El turismo se desarrolla en torno a las golfinas
The tourism is developed around the golfinas On the San Lorenzo beach the benefits for the community are visible. Five restaurants, a dozen lodging places and rest houses have been adapted to cater to the tourists who arrive to observe the hatching and the most patient the spawning activity. In the restaurant of Xiomara Rivera, the movement is vertiginous from Monday to Friday, but on weekends they work more, tourists arrive in greater quantity.
The little turtles, those tiny animals are our blessing, before we were just a town of passage, now travelers come to consume and to stay, there are neighbors who have adapted their houses to rent to visitors, says Rivera.
The route that begins on the beach with turtle watching continues towards the cliff. There is a path that borders the massif, the panoramic views of the ocean are spectacular. You can observe the low flight of the blue footed boobies, gulls and pelicans.
In the sea the dolphin jumps and from June to September the passage of the humpback whales towards the Silver Island. The tourists are amazed by the place. It´s a quiet beach, with a forest where you can also watch the howler monkeys. The biologist Bravo, says that in the Pacoche reserve the community has tuned into the conservation issue and they are permanent allies of the turtles.
The biologist of the Non-Governmental Organization (NGO) Wildaid Manuel Bravo, highlighted San Lorenzo as the sanctuary of the golfinas. Bravo affirms that his entity has been accompanying the conservation project since 2014. We contribute to the issue of monitoring and preservation on land and sea, which allows approximately 30,000 turtles to enter the sea each year. Pacoche is certainly a great lesson in life.
El tema relacionado con cada una de las tortugas se ha convertido en una opción de vida para la mayoría de los lugareños. Por eso los cuidados y el compromiso de propios y extraños para con la vida silvestre resulta ser un beneficio para docenas de familias.Pacoche sin duda es un ejemplo de conservación a nivel mundial eso es notorio desde la playa hasta las zonas altas donde están los bosques húmedos y secos.
The theme related to each of the turtles has become a life option for most of the locals. That is why the care and commitment of people and strangers to wildlife is a benefit for dozens of families.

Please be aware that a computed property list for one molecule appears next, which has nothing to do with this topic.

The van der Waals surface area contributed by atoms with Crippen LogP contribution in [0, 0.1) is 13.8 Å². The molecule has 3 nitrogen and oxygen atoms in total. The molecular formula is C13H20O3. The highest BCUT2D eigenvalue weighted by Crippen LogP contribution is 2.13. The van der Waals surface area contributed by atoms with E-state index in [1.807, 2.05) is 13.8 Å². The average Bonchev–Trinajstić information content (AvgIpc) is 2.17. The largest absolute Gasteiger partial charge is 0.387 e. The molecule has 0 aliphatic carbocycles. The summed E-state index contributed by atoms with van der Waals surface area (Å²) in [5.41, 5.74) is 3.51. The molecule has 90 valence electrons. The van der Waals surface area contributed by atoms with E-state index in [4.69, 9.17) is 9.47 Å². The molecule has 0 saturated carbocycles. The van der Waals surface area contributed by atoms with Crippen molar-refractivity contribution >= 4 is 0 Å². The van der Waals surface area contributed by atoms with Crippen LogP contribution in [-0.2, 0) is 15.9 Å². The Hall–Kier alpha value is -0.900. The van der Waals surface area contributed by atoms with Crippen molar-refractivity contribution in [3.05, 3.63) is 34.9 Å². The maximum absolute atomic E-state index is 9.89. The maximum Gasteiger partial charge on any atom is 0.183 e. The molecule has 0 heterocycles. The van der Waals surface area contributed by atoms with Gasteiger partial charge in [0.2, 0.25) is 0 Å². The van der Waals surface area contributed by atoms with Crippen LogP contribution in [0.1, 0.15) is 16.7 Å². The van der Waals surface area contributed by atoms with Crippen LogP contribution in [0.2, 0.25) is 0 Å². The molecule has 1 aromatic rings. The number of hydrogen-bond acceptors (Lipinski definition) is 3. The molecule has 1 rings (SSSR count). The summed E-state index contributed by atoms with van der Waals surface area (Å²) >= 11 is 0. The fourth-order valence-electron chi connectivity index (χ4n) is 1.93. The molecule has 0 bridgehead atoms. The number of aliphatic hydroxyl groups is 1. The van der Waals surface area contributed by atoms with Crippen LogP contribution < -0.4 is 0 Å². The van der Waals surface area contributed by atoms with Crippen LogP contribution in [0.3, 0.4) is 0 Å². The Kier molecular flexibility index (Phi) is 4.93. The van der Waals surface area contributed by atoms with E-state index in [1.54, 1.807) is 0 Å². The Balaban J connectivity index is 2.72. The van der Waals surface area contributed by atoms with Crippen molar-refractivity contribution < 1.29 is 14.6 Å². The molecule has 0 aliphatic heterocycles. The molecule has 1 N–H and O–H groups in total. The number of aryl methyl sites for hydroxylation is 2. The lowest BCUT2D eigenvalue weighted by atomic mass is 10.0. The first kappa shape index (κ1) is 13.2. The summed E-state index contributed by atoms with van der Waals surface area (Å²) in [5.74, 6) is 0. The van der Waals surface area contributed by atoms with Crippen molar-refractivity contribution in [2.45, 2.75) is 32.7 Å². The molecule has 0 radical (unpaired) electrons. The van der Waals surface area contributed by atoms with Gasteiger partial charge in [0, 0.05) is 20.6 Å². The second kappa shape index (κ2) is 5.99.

Pacoche is undoubtedly an example of conservation worldwide that is notorious from the beach to the high areas where the humid and dry forests are.
En el suroeste de Manta se localiza el refugio de las tortugas golfinas
La declaratoria de Refugio de Vida Silvestre Marino Costera Pacoche, fue en octubre de 2008. Desde entonces se reconoció que los bosques que se encuentran en los cerros de Pacoche y a cuatro millas del área marina costera pasaron a formar del área de conservación. Son 5.049, 69 hectáreas en al área terrestre y 31.517,90 hectáreas en la zona marina. La reserva está conformada por ecosistemas marinos y bosques húmedo y seco tropical. Entre la flora y fauna figuran las tortugas, monos aulladores y unas 240 especies de aves. También hay reptiles y mamíferos. En las entrañas del bosque existe la paja toquilla que es cosechada para la elaboración de los sombreros por los tejedores de Montecristi y Portoviejo.
The declaration of Coastal Marine Wildlife Refuge Pacoche was in October 2008. Since then it was recognized that the forests found in the Pacoche hills and four miles from the coastal marine area were converted to the conservation area. There are 5,049, 69 hectares in the land area and 31,517.90 hectares in the marine area. The reserve is made up of marine ecosystems and tropical moist and dry forests. Among the flora and fauna are turtles, howler monkeys and about 240 species of birds. There are also reptiles and mammals. In the bowels of the forest there is straw toquilla that is harvested for the making of the hats by the weavers of Montecristi and Portoviejo.